Multi-modal Gaussian Process Variational Autoencoders for Neural and Behavioral Data

Published: 16 Jan 2024, Last Modified: 15 Apr 2024ICLR 2024 posterEveryoneRevisionsBibTeX
Code Of Ethics: I acknowledge that I and all co-authors of this work have read and commit to adhering to the ICLR Code of Ethics.
Keywords: Gaussian Processes, Latent Variable Models, Variational Autoencoders, Neuroscience
Submission Guidelines: I certify that this submission complies with the submission instructions as described on
TL;DR: A novel latent variable model that extracts smoothly evolving latent subspaces that are shared between or independent to distinct data modalities for use with modern systems neuroscience experiments.
Abstract: Characterizing the relationship between neural population activity and behavioral data is a central goal of neuroscience. While latent variable models (LVMs) are successful in describing high-dimensional data, they are typically only designed for a single type of data, making it difficult to identify structure shared across different experimental data modalities. Here, we address this shortcoming by proposing an unsupervised LVM which extracts shared and independent latents for distinct, simultaneously recorded experimental modalities. We do this by combining Gaussian Process Factor Analysis (GPFA), an interpretable LVM for neural spiking data with temporally smooth latent space, with Gaussian Process Variational Autoencoders (GP-VAEs), which similarly use a GP prior to characterize correlations in a latent space, but admit rich expressivity due to a deep neural network mapping to observations. We achieve interpretability in our model by partitioning latent variability into components that are either shared between or independent to each modality. We parameterize the latents of our model in the Fourier domain, and show improved latent identification using this approach over standard GP-VAE methods. We validate our model on simulated multi-modal data consisting of Poisson spike counts and MNIST images that scale and rotate smoothly over time. We show that the multi-modal GP-VAE (MM-GPVAE) is able to not only identify the shared and independent latent structure across modalities accurately, but provides good reconstructions of both images and neural rates on held-out trials. Finally, we demonstrate our framework on two real world multi-modal experimental settings: Drosophila whole-brain calcium imaging alongside tracked limb positions, and Manduca sexta spike train measurements from ten wing muscles as the animal tracks a visual stimulus.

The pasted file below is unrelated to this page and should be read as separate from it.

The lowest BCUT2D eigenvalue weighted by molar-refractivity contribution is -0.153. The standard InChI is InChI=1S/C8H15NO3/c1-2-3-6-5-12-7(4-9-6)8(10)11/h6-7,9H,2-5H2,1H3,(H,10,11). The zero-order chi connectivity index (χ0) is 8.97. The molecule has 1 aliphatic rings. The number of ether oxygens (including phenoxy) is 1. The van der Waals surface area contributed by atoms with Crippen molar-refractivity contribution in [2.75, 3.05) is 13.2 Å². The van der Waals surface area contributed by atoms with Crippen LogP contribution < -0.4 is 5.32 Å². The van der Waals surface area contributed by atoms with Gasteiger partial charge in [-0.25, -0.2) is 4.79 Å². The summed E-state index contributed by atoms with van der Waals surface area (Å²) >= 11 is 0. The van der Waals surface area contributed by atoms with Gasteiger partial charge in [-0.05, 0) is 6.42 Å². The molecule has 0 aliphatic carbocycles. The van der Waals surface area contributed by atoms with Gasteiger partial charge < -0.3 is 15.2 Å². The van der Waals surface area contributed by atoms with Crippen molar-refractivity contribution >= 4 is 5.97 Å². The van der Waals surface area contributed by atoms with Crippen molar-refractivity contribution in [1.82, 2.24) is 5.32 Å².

Anonymous Url: I certify that there is no URL (e.g., github page) that could be used to find authors' identity.
Supplementary Material: zip
No Acknowledgement Section: I certify that there is no acknowledgement section in this submission for double blind review.
Primary Area: applications to neuroscience & cognitive science
Submission Number: 4398